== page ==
On the morning of October 14, 2008, Mary Portellos woke at about 6:00 or 7:00 a.m. and called out to Portellos that it was time to get ready for work. Portellos told her that she was ill and could not go to work. Mary Portellos went back to sleep. Avendt testified that around 8:00 a.m., Portellos called her and said that she was sick with food poisoning. Another coworker, Erica Bishop, testified that Portellos called her and said she was sick with bad cramps and intended to go the hospital. Ianitelli testified that she was concerned and exchanged text messages. Portellos informed Ianitelli that she was bleeding and was “going to die.”

Mary Portellos woke again at about 10:30 or 11:00 a.m. and went to Portellos's room to check on her. She saw that Portellos was pale and weak and that there was a large quantity of blood on the bed and the floor. Portellos told Mary Portellos that she was having a bad menstrual cycle. Mary Portellos insisted that she go to the emergency room. Portellos fainted in the hallway, and Mary Portellos called for an ambulance. Mary Portellos testified that Portellos was going in and out of consciousness, but when emergency medical services arrived, she heard Portellos tell the technician that she was not pregnant.

Dr. Michael Prescott, the emergency room physician, testified that when Portellos arrived, he was alarmed because she was bleeding copiously. Prescott acknowledged that Portellos's blood loss, heart rate, and outward signs were consistent with hemorrhagic shock. He tested Portellos for pregnancy, and the test was positive. He suspected that Portellos was having a miscarriage. Portellos asked Prescott not to discuss her condition with her mother, but Mary Portellos had been present when the pregnancy test showed a positive result. Prescott called the on-call obstetrician-gynecologist, Dr. Shari Maxwell.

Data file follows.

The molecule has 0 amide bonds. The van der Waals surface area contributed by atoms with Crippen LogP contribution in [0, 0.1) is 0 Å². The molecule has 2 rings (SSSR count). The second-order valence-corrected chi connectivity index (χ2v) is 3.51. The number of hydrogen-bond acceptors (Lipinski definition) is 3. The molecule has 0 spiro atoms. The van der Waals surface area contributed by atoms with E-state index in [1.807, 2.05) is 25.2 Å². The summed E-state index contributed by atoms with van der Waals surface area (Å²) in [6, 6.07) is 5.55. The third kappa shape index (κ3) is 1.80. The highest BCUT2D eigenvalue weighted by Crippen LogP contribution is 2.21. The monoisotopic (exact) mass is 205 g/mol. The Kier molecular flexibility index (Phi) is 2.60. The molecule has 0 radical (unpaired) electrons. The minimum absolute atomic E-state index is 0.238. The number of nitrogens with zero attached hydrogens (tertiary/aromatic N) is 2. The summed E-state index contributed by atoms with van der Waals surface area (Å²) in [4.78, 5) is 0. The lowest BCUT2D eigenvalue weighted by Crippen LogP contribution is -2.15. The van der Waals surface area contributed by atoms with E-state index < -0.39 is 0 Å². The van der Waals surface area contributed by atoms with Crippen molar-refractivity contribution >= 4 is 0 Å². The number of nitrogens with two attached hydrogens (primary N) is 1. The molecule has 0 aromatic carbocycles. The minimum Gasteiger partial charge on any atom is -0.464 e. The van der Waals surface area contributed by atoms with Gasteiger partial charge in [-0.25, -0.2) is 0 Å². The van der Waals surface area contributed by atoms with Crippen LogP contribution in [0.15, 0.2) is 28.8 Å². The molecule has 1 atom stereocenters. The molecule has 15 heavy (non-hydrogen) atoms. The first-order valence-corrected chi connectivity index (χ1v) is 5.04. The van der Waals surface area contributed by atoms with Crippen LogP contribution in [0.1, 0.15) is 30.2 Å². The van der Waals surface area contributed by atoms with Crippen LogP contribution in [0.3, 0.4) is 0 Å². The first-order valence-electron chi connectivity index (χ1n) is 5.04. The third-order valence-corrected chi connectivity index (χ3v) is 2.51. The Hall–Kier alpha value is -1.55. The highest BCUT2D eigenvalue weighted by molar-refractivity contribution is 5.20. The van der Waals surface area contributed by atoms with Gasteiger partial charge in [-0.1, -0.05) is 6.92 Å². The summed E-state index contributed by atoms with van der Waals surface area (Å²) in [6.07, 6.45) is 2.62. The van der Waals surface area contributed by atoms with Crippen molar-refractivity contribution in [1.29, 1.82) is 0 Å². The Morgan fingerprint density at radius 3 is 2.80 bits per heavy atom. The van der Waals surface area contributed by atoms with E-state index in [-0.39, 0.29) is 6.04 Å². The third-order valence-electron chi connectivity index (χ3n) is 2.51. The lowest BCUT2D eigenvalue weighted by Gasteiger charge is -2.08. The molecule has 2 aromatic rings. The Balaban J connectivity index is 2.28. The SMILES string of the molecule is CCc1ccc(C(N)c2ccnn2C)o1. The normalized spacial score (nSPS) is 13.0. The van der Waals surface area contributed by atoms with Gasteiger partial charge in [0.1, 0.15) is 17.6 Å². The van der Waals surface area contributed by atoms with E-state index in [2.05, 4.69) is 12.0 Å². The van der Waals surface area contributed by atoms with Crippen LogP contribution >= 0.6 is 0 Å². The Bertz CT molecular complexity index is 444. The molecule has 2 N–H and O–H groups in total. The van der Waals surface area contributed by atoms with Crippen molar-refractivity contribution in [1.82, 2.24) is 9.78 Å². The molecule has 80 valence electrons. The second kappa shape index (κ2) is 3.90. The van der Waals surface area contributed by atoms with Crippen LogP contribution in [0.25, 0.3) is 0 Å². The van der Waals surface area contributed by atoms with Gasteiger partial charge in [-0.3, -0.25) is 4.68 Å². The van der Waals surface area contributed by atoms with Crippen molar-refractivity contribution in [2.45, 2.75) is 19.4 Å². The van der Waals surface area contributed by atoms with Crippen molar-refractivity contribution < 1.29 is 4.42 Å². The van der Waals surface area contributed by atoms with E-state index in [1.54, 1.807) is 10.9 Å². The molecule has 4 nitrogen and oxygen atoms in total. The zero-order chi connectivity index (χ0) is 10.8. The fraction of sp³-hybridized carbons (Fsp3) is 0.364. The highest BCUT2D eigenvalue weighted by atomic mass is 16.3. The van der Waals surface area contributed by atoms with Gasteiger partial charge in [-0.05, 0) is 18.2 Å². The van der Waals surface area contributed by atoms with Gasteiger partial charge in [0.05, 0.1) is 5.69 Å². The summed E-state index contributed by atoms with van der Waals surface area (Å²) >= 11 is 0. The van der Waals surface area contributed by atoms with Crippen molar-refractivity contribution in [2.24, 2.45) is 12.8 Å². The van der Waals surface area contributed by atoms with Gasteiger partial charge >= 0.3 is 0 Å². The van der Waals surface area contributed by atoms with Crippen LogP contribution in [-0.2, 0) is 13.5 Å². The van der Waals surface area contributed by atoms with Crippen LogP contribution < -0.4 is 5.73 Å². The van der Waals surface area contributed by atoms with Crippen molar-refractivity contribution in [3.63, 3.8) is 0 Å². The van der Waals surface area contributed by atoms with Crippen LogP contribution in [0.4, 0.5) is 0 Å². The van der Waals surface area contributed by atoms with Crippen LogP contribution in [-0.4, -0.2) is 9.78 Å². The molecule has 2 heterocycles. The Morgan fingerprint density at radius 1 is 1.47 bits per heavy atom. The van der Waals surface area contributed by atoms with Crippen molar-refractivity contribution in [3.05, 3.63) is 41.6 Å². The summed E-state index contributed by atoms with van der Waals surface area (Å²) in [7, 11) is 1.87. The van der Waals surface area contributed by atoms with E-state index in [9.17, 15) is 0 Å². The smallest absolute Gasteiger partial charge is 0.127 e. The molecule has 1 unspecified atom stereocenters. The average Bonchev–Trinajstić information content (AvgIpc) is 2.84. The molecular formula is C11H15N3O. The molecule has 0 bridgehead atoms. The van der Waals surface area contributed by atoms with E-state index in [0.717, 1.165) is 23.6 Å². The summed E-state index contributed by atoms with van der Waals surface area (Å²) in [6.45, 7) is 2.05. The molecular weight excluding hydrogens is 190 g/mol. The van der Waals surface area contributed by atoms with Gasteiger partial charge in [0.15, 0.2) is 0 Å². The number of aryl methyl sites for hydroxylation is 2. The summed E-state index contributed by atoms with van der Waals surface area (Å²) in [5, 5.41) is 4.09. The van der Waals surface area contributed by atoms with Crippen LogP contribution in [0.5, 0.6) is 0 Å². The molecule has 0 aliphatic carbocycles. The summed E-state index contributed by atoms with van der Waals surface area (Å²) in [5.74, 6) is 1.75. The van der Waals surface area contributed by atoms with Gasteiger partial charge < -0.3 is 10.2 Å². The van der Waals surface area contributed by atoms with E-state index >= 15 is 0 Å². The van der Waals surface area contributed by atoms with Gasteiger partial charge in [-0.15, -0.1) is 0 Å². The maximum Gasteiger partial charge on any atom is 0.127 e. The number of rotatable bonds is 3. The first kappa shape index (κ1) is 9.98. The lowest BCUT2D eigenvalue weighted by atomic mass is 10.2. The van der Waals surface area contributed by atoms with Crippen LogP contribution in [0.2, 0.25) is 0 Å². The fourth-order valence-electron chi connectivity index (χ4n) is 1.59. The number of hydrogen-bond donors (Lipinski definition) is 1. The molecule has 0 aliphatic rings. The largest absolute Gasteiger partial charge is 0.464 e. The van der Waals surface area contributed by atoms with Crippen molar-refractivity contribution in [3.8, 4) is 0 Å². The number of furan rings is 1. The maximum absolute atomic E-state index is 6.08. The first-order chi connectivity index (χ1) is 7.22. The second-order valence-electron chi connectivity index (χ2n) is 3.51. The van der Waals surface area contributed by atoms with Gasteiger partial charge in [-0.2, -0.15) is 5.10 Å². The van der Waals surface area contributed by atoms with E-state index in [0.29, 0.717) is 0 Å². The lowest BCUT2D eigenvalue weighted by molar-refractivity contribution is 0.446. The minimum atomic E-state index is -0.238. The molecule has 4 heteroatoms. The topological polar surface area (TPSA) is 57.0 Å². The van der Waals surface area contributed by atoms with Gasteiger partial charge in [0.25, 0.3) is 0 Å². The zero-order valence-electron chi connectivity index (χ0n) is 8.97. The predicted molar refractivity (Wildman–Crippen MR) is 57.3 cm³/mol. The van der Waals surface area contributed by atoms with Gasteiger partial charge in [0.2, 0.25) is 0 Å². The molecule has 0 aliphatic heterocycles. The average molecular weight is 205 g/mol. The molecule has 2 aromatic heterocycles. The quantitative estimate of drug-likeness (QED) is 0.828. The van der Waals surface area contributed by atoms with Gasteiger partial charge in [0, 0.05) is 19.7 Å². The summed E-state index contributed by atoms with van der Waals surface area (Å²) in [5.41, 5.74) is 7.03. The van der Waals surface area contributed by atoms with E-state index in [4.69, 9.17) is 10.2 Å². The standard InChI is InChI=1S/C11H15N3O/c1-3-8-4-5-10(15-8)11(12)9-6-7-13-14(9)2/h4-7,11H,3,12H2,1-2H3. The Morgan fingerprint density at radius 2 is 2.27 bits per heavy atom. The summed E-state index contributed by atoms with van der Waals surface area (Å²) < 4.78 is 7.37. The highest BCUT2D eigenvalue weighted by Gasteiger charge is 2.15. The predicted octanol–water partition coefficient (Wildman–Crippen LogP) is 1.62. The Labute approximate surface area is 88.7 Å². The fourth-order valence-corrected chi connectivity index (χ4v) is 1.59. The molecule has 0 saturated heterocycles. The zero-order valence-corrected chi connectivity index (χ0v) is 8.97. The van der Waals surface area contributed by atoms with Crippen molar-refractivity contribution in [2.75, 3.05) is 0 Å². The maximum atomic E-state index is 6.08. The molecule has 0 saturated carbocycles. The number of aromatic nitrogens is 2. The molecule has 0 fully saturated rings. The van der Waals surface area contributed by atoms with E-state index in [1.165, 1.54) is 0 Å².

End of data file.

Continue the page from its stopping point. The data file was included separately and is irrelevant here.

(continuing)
Maxwell testified that Portellos was hemorrhaging and that her situation was life-threatening. Maxwell testified that Portellos was in too much pain to cooperate with an examination. When Maxwell asked Portellos to consent to anesthesia, Portellos responded by asking Maxwell not to discuss her condition with Mary Portellos. Portellos eventually signed the consent form. Maxwell operated on Portellos, removed a placenta that remained in Portellos's uterus, and stopped the bleeding. Rachel Pagden, a clinical therapist employed by the hospital, notified the Plymouth Township Police Departmentthat Portellos had received postdelivery treatment but the status of the baby was unknown.

Detective Mary Linton testified that she spoke with Portellos at the hospital after Portellos came out of anesthesia. Pagden was also present. Portellos initially told Linton that she had miscarried. Linton testified that she told Portellos that she knew Portellos had given birth, but Portellos would not admit that she had until Linton agreed not to tell Mary Portellos. Portellos told Linton that she did not want her mother to know about the baby because her mother would kill her. After Linton agreed not to tell Portellos's mother, Portellos informed her that she had given birth, but the baby was stillborn.

Portellos told Linton that she went into labor at around 1:00 a.m., gave birth at about 3:00 a.m., and that the baby was born feet first. Portellos told Linton that the baby had gasped for breath and lay still and that it did not cry. Portellos told Pagden that she was afraid that her mother would hear the baby crying. When asked whether the baby had been breathing, Portellos would only say that it “maybe gasped.” Portellos told Linton that she wrapped the baby in towels or sheets and put it in a garbage bag next to her bed. Pagden and Linton testified that they did not ask Portellos how much time had passed between when the baby was born and when Portellos put it in the bag or whether the baby was alive when Portellos put it in the bag.